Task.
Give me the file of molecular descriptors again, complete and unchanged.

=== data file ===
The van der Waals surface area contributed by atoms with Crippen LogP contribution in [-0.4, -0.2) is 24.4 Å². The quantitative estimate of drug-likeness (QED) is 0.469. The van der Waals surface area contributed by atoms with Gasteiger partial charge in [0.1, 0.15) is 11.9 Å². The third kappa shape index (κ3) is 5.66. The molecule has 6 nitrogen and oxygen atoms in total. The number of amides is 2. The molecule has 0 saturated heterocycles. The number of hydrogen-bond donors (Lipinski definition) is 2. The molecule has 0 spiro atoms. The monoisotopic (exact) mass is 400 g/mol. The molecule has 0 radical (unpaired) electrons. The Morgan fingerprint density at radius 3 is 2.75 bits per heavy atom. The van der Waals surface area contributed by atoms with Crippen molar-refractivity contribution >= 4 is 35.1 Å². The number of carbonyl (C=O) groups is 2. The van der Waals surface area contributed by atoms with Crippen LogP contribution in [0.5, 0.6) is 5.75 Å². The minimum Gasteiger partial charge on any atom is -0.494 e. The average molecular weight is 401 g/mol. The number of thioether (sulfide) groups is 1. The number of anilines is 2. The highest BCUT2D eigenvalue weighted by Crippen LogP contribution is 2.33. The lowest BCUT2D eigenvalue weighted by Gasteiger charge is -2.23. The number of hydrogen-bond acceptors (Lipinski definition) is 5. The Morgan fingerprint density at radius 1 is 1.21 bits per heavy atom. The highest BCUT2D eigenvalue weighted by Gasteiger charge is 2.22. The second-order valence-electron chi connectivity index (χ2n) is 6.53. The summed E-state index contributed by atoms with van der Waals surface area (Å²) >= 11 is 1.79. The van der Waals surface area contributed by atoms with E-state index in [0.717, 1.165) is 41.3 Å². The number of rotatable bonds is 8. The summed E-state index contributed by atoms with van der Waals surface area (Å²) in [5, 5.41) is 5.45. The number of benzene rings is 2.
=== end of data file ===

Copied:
The van der Waals surface area contributed by atoms with Crippen LogP contribution in [-0.4, -0.2) is 24.4 Å². The quantitative estimate of drug-likeness (QED) is 0.469. The van der Waals surface area contributed by atoms with Gasteiger partial charge in [0.1, 0.15) is 11.9 Å². The third kappa shape index (κ3) is 5.66. The molecule has 6 nitrogen and oxygen atoms in total. The number of amides is 2. The molecule has 0 saturated heterocycles. The number of hydrogen-bond donors (Lipinski definition) is 2. The molecule has 0 spiro atoms. The monoisotopic (exact) mass is 400 g/mol. The molecule has 0 radical (unpaired) electrons. The Morgan fingerprint density at radius 3 is 2.75 bits per heavy atom. The van der Waals surface area contributed by atoms with Crippen molar-refractivity contribution >= 4 is 35.1 Å². The number of carbonyl (C=O) groups is 2. The van der Waals surface area contributed by atoms with Crippen LogP contribution in [0.5, 0.6) is 5.75 Å². The minimum Gasteiger partial charge on any atom is -0.494 e. The average molecular weight is 401 g/mol. The number of thioether (sulfide) groups is 1. The number of anilines is 2. The highest BCUT2D eigenvalue weighted by Crippen LogP contribution is 2.33. The lowest BCUT2D eigenvalue weighted by Gasteiger charge is -2.23. The number of hydrogen-bond acceptors (Lipinski definition) is 5. The Morgan fingerprint density at radius 1 is 1.21 bits per heavy atom. The highest BCUT2D eigenvalue weighted by Gasteiger charge is 2.22. The second-order valence-electron chi connectivity index (χ2n) is 6.53. The summed E-state index contributed by atoms with van der Waals surface area (Å²) >= 11 is 1.79. The van der Waals surface area contributed by atoms with E-state index in [0.717, 1.165) is 41.3 Å². The number of rotatable bonds is 8. The summed E-state index contributed by atoms with van der Waals surface area (Å²) in [5, 5.41) is 5.45. The number of benzene rings is 2.